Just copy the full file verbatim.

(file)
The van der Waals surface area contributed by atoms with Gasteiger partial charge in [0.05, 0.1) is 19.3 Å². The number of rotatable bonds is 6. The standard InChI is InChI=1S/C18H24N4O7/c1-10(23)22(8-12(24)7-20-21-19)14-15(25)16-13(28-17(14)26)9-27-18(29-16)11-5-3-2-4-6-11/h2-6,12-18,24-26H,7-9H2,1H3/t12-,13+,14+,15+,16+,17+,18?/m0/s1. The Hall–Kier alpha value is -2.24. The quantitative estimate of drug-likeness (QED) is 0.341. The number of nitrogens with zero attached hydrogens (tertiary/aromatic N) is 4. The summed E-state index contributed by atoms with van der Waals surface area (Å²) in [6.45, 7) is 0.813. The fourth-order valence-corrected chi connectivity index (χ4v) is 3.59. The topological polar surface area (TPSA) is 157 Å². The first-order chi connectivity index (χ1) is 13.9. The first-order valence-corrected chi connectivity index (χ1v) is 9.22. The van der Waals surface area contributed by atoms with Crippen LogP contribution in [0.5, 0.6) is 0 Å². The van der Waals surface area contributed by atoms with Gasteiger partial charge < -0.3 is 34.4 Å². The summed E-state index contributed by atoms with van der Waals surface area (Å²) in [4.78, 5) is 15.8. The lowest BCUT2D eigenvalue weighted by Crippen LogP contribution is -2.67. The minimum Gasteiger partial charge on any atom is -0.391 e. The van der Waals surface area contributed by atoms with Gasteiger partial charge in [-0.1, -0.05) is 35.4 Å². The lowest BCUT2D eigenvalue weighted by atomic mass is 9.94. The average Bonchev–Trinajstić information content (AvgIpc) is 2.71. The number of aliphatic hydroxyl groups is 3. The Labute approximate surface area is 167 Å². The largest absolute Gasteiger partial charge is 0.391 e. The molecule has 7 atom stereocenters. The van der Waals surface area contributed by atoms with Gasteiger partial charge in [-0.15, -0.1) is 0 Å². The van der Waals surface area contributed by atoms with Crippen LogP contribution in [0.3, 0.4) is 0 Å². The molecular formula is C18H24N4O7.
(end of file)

The van der Waals surface area contributed by atoms with Gasteiger partial charge in [0.05, 0.1) is 19.3 Å². The number of rotatable bonds is 6. The standard InChI is InChI=1S/C18H24N4O7/c1-10(23)22(8-12(24)7-20-21-19)14-15(25)16-13(28-17(14)26)9-27-18(29-16)11-5-3-2-4-6-11/h2-6,12-18,24-26H,7-9H2,1H3/t12-,13+,14+,15+,16+,17+,18?/m0/s1. The Hall–Kier alpha value is -2.24. The quantitative estimate of drug-likeness (QED) is 0.341. The number of nitrogens with zero attached hydrogens (tertiary/aromatic N) is 4. The summed E-state index contributed by atoms with van der Waals surface area (Å²) in [6.45, 7) is 0.813. The fourth-order valence-corrected chi connectivity index (χ4v) is 3.59. The topological polar surface area (TPSA) is 157 Å². The first-order chi connectivity index (χ1) is 13.9. The first-order valence-corrected chi connectivity index (χ1v) is 9.22. The van der Waals surface area contributed by atoms with Crippen LogP contribution in [0.5, 0.6) is 0 Å². The van der Waals surface area contributed by atoms with Gasteiger partial charge < -0.3 is 34.4 Å². The summed E-state index contributed by atoms with van der Waals surface area (Å²) in [4.78, 5) is 15.8. The lowest BCUT2D eigenvalue weighted by Crippen LogP contribution is -2.67. The minimum Gasteiger partial charge on any atom is -0.391 e. The van der Waals surface area contributed by atoms with Gasteiger partial charge in [-0.1, -0.05) is 35.4 Å². The lowest BCUT2D eigenvalue weighted by atomic mass is 9.94. The average Bonchev–Trinajstić information content (AvgIpc) is 2.71. The number of aliphatic hydroxyl groups is 3. The Labute approximate surface area is 167 Å². The largest absolute Gasteiger partial charge is 0.391 e. The molecule has 7 atom stereocenters. The van der Waals surface area contributed by atoms with Gasteiger partial charge in [-0.15, -0.1) is 0 Å². The van der Waals surface area contributed by atoms with Crippen LogP contribution in [0.3, 0.4) is 0 Å². The molecular formula is C18H24N4O7.